1 The American Dream: Origins and Prospects 2 On Being Made of the Right Stuff: The Case for Merit 3 The Silver Spoon: Inheritance and the Staggered Start 4 It's Not What You Know But . . .: Social and Cultural Capital 5 Making the Grade: Education and Mobility 6 I Did It My Way: The Decline of Self-Employment and the Ascent of Corporations 7 The Luck Factor: Being in the Right Place at the Right Time: 8 Mobility Through Marriage: The Cinderella Effect 9 An Unlevel Playing Field: Racism, Sexism, and Other Isms 10 Growing Inequality in the Twenty-First Century: What Can Be Done?
Stephen J. McNamee is professor of sociology at the University of North Carolina Wilmington. He wrote previous editions of The Meritocracy Myth with Robert K. Miller, Jr. (1949-2015), who was also a professor of sociology at the University of North Carolina Wilmington.
Balanced, well written, and sharply focused on the vexing question
of who gets ahead and why. McNamee challenges anyone who has an
opinion on inequality, jarring the contented, encouraging the
discouraged, and inspiring the activists. Now in its 4th edition,
The Meritocracy Myth remains a necessary and welcome addition to
the syllabus of courses on social inequality. -- David J. Maume,
Professor of Sociology, University of Cincinnati
I don't think there is a competitor that accomplishes what this book does-summarize the sociology of inequality in a clear, interesting, and succinct-yet-thorough fashion. The Meritocracy Myth provides a coherent perspective on the world. Many textbooks are a long mishmash of theories and facts; this one has a compelling message and point of view. -- Scott Harris, Saint Louis University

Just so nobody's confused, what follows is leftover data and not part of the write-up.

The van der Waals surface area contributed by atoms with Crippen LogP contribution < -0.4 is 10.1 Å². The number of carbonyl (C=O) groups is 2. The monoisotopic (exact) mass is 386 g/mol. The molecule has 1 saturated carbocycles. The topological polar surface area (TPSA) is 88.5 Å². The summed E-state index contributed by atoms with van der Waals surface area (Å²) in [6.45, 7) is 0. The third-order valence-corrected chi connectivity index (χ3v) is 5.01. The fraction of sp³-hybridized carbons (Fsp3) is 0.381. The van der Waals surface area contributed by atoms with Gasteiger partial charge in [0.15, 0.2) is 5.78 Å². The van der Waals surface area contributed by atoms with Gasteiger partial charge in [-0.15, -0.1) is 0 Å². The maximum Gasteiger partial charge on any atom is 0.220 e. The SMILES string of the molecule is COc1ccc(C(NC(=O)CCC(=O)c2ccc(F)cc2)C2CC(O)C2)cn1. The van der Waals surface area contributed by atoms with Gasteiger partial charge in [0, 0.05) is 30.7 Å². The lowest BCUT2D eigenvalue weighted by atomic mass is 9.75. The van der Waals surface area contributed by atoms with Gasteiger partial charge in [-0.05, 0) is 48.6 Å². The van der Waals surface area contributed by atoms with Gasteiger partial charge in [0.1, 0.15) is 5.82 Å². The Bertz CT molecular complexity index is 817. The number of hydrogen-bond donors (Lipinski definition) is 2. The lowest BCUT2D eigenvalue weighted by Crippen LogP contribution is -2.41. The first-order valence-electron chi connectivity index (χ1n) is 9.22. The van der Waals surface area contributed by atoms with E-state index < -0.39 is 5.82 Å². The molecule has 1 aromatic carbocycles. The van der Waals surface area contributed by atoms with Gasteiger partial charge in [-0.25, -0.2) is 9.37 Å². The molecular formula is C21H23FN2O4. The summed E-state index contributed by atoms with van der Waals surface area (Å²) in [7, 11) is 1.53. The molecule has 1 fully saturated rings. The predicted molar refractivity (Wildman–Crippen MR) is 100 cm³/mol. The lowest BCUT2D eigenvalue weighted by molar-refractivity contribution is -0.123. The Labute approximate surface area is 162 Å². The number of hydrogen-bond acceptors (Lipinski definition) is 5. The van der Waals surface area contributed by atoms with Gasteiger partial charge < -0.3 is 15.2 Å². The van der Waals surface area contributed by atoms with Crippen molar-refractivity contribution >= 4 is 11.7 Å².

The Meritocracy Myth is an accessible text and a captivating subject of study for students from diverse backgrounds and disciplines, both undergraduates and graduates. The author provides an excellent introduction to the idea of the American Dream and its tenets as well as the notion of meritocracy as a characteristic and the dominant ideology of US society. -- Wendy Brandon, Associate Professor of Education, Rollins College
American cultural explanations of success and failure-with their outsized emphases on the roles of hard work and smart choices-offer only a partial understanding of people's fortunes. This makes it difficult for Americans to fully understand social problems like inequalities based on race, class, and gender. Stephen McNamee's important book, The Meritocracy Myth, gives students and citizens alike a much deeper and more complete understanding of why some people succeed and some people fail. McNamee expertly explains how individuals are entangled in a web of forces that interact to shape their fortunes-from the impact of families and schools, to larger economic and political forces beyond our immediate environments and control. The fourth edition includes an additional section on marriage and mobility. To solve our most pressing problems, we need informed, engaged, and responsible citizens-this book is essential reading in that pursuit. -- Lawrence M. Eppard, Shippensburg University
Over and over again, I find myself choosing The Meritocracy Myth over other good books on US inequality. It meets my students where they are and systematically unravels their delusions. I frequently recommend it to colleagues and friends: to economists for the cultural analysis, to cultural sociologists for the structural critiques, and to activists to sharpen their persuasive powers. Most importantly, no one could read this book without becoming fired up to push our society towards fairness. -- Betsy Leondar-Wright, Lasell College
We are bombarded with messages that if you work hard you will succeed. The Meritocracy Myth deftly unpacks these messages, helping readers understand the processes at work that demystify this myth. With a new chapter on marriage and mobility, this edition deepens our understanding of the ways in which the playing field is not even and the system does not necessarily reward ability and talent. Now, more than ever, this book rings true. -- Leslie Hossfeld, Mississippi State University